The presence of chronic or recurrent pain can disrupt this emerging adaptive self-awareness. Children with chronic pain may fail to link uncomfortable body feelings to common, benign sensations, such as hunger or gas. They may begin to avoid or fear a variety of normal body signals. They may even come to fear their bodies.

Our job as FBI agents is to change this trajectory, to alter this framework so that body sensations are viewed with wonder rather than trepidation. As you will see, we take a holistic approach to this awareness: we teach children to recognize all aspects of their experience – not just to develop an awareness of pain and the ability to delineate between types of pain. Children learn to recognize their emotions, to savor sensations like relaxed muscles or a cheery moment, to improve their awareness of basic motivational drives such as hunger, thirst, and fullness, to know what sleepiness feels like and not to become alarmed when Mind-Racing Mikella pays them a visit in bed.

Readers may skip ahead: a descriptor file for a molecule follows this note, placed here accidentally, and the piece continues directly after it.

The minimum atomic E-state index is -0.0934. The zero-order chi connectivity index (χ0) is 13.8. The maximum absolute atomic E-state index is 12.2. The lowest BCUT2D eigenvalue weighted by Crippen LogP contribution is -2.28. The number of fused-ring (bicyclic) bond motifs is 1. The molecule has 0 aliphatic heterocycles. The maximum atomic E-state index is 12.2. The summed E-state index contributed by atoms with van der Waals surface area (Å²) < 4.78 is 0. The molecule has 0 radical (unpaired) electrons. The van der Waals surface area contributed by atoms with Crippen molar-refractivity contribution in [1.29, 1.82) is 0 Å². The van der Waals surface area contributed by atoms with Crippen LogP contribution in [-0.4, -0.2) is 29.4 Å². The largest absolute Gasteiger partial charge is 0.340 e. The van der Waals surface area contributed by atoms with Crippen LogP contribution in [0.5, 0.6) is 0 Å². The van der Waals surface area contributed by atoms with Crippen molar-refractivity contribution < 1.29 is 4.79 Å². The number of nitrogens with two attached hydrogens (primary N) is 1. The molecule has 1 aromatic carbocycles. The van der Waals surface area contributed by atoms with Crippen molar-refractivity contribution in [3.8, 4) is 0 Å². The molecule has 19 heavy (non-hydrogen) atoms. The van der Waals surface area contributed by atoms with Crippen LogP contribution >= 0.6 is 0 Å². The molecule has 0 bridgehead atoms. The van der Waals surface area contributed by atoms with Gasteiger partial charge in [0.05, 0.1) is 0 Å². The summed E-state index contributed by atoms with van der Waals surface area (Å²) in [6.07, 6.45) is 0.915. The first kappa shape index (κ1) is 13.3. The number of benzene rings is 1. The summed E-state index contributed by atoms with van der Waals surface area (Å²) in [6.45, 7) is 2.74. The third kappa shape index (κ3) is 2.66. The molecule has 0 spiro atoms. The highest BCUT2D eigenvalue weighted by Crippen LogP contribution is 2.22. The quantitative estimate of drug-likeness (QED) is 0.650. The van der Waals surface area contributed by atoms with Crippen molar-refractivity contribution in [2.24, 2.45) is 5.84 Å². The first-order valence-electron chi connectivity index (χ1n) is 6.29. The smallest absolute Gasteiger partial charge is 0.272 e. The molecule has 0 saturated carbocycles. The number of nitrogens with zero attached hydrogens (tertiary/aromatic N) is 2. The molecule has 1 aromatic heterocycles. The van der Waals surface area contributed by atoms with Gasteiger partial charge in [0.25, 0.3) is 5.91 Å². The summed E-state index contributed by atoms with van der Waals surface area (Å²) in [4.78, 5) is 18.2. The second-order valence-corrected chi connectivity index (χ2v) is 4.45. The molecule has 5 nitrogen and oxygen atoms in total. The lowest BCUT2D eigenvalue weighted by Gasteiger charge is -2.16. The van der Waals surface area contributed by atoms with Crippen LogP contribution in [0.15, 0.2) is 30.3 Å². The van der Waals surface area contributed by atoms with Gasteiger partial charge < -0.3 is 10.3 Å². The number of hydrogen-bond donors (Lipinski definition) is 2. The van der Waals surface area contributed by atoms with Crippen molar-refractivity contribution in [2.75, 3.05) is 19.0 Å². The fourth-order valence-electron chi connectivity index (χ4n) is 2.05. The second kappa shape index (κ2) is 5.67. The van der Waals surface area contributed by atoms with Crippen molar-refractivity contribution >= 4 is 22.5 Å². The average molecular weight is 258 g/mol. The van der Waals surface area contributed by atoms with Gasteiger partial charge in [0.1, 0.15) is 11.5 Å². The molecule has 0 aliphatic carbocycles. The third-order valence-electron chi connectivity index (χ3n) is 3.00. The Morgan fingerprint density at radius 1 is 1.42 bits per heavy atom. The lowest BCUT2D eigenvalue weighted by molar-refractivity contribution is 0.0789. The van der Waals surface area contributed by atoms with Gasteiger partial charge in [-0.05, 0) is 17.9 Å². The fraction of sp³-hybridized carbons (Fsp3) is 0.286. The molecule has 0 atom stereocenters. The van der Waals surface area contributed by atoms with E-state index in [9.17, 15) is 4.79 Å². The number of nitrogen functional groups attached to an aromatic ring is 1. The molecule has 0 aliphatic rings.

In addition to intervening during a key developmental period, we targeted this age group for another very important reason. We wanted to equip children with tools in body trust so that they were ready for the onslaught of puberty. Think about all the intense, unpredictable, and complicated sensations that erupt as puberty begins. Cramps. Bloating. Surges of anger. Profound waves of sadness. Rejection. Maddening crushes. As puberty starts to unfold, unpredictable hormone fluctuations produce novel body sensations and new levels of emotional intensity (which can also be experienced as intense body sensations). These surges in body intensity may occur at inconvenient and unwanted times – or may be unwanted by their very nature and intensity. Not surprisingly, someone who enters puberty with a deep distrust of their body is going to be very vulnerable. This may set the context for eating disorders, and other psychiatric disorders rooted in fear of the body, to emerge during puberty and early adolescence, their typical age of onset.